teaching doctors to diagnose bed bug bites

by nobugsonme on February 24, 2007 · 18 comments

in bed bugs, misdiagnoses

Many of us went to doctors (both internal medicine specialists and dermatologists) with our bed bug bites and were misdiagnosed. Some people are wrongly told they have scabies and treated for it (as I was, without the doctor having done a simple scraping to diagnose a scabies infestation.) People are sometimes even told they have delusional parasitosis. Parakeets has long recommended seeing a doctor who was educated overseas, since they can often spot bed bug bites. But my dermatologist was from the Middle East, and couldn’t.

But it’s important to note that our bites don’t all look the same. You won’t believe how many people (doctors, PCOs, even friends who had read the articles and seen the TV news segments) saw my bites and said, “those aren’t bed bug bites,” because they did not look like this or this. Mine mostly looked like these bites on Caryn’s leg (only the ones on her leg), but some were like mosquito bites of various sizes.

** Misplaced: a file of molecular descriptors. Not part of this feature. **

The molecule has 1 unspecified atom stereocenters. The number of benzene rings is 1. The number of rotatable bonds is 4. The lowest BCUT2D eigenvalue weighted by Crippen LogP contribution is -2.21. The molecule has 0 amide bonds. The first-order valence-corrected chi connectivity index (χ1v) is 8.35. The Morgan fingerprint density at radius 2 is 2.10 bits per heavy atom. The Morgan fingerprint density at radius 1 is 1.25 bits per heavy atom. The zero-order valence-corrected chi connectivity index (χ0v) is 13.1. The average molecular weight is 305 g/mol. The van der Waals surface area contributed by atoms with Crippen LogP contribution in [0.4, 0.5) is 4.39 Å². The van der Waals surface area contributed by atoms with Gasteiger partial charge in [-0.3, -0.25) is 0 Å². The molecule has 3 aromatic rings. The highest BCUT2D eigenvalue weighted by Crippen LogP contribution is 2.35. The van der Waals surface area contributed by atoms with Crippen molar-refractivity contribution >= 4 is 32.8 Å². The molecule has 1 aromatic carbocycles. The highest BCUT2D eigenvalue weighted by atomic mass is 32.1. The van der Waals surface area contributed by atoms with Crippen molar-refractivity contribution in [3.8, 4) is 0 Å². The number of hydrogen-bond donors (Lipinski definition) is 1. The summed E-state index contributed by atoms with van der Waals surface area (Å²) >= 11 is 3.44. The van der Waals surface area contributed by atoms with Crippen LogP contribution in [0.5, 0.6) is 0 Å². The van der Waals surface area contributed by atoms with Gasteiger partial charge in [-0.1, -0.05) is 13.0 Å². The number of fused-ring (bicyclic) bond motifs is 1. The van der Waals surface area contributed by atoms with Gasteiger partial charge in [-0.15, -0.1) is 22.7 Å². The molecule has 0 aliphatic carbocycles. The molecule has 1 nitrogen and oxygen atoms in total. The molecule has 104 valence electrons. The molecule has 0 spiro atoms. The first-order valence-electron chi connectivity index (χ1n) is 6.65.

Thankfully, WebMD’s site on bed bugs quotes Harvard Entomologist Michael Pollack sets the record straight:

Forget everything you’ve heard about being able to tell the biter was a bed bug by looking at a bite. “I feed all kinds of bloodsuckers on my body, and in the vast majority of cases you can’t look at a mark and tell what made it,” says Pollack. “I recently gave a talk to physicians and quizzed them on pictures of bites, and their batting average was zero. The bites resemble those of other blood-feeding insects, such as mosquitoes, fleas, biting gnats, or mites.”

I’m envisioning a website full of comparisons between bed bug bites on various entomologists, who have to feed their bed bug colonies. (If you’ve watched enough news segments, you’ve seen several of them doing so.)

And yay, Pollack spoke to doctors about how to recognize the bites. Perhaps its better going to a doc now than it was last year. I am sure there’s more to be done, but everything helps. What also helps, in a small way, is when we go back and tell the doctors who insisted that those were not bed bug bites that, yeah, they were.